Write-offs and other signs of distress in the transportation book of business at BMO (TO: BMO.TO) remained healthy in the midst of a strong freight market, showing only minimal signs of deterioration from the prior quarter.
BMO’s transportation book is heavily weighted toward U.S. trucking. As a publicly traded bank that discloses quarterly data, its numbers are seen as a good indicator of industry strength or weakness.
In the second quarter of 2021, the Canadian-based bank (which was formerly named the Bank of Montreal) had transportation sector write-offs of CA$10 million (U.S. $8.3 million) In the prior quarter, that figure was CA$11 million.
More importantly, in the second quarter of 2020, the transportation write-offs were CA$35 million, and they were CA$30 million in the first quarter of last year. Just two quarters ago, in the fourth quarter of 2020, that figure totaled CA$23 million.
For the first six months of fiscal 2021 at BMO, write-offs in the transportation sector totaled CA$21 million. In the first six months last year, that figure was CA$60 million.
To illustrate just how low the figure for the quarter is compared to recent history, the next lowest quarterly figure for transportation write-offs was CA$2 million in the first quarter of 2016, when BMO had just acquired the transportation segment from GE Capital.
In 2017, the full-year write-offs were CA$101 million. With half of this fiscal year in the books, BMO’s write-offs in transportation are not even 25% of that.
Another indicator of the health of the transportation book at BMO is the allowances for credit losses. These are credits that are on the books as assets — unlike loans that have been written off — but are in various stages of distress in the bank’s ability to collect those debts.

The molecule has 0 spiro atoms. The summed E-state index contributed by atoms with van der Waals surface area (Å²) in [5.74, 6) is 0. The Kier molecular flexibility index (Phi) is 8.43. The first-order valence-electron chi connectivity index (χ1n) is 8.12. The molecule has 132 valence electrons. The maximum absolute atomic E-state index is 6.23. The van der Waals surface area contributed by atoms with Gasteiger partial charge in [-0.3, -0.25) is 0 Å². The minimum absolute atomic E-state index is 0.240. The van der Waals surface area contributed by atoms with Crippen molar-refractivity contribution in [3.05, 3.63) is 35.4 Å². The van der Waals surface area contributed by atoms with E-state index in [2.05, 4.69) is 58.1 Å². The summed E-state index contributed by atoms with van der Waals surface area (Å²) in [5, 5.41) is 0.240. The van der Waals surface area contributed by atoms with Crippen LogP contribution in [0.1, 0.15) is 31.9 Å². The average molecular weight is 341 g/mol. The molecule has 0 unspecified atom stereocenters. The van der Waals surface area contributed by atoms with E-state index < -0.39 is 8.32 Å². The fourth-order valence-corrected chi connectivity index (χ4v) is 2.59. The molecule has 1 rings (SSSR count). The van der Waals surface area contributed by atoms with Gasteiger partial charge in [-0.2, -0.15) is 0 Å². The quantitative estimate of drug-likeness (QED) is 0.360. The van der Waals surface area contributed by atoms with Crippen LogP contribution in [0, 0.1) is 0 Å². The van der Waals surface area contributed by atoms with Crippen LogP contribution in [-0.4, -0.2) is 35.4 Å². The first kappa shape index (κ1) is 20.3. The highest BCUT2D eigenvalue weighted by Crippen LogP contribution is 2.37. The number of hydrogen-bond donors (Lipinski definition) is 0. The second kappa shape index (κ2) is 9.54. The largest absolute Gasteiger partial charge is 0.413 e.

That figure showed strength as well. The transportation segment’s allowances for credit losses dropped to CA$25 million from CA$32 million. The second-quarter decline shows that figure breaking out of a fairly tight range of quarterly allowances for credit losses going back to the first quarter of 2019, with every quarter through this year’s first quarter showing credit allowances in a range of CA$28 million to CA$36 million.
The size of the transportation book at BMO is significantly down from last year, but that is to be expected. In the second quarter of 2020, companies across the board pulled down all or most of their revolving credit lines, given the uncertainty created by the start of the pandemic.
Net loans and acceptances for BMO’s transportation segment, which account for credit loss allowances, was CA$12.19 billion in the second quarter of 2021. A year ago it was CA$13.35 billion.
But even if the year-on-year analysis shows a smaller book of business, likely because of that one-off situation last year, the BMO book of transportation business is higher. It was CA$11.42 billion in the first quarter of 2019 and mostly has been sequentially higher since then.
However, the second-quarter 2021 book was smaller than the first quarter, which was CA$12.37 billion.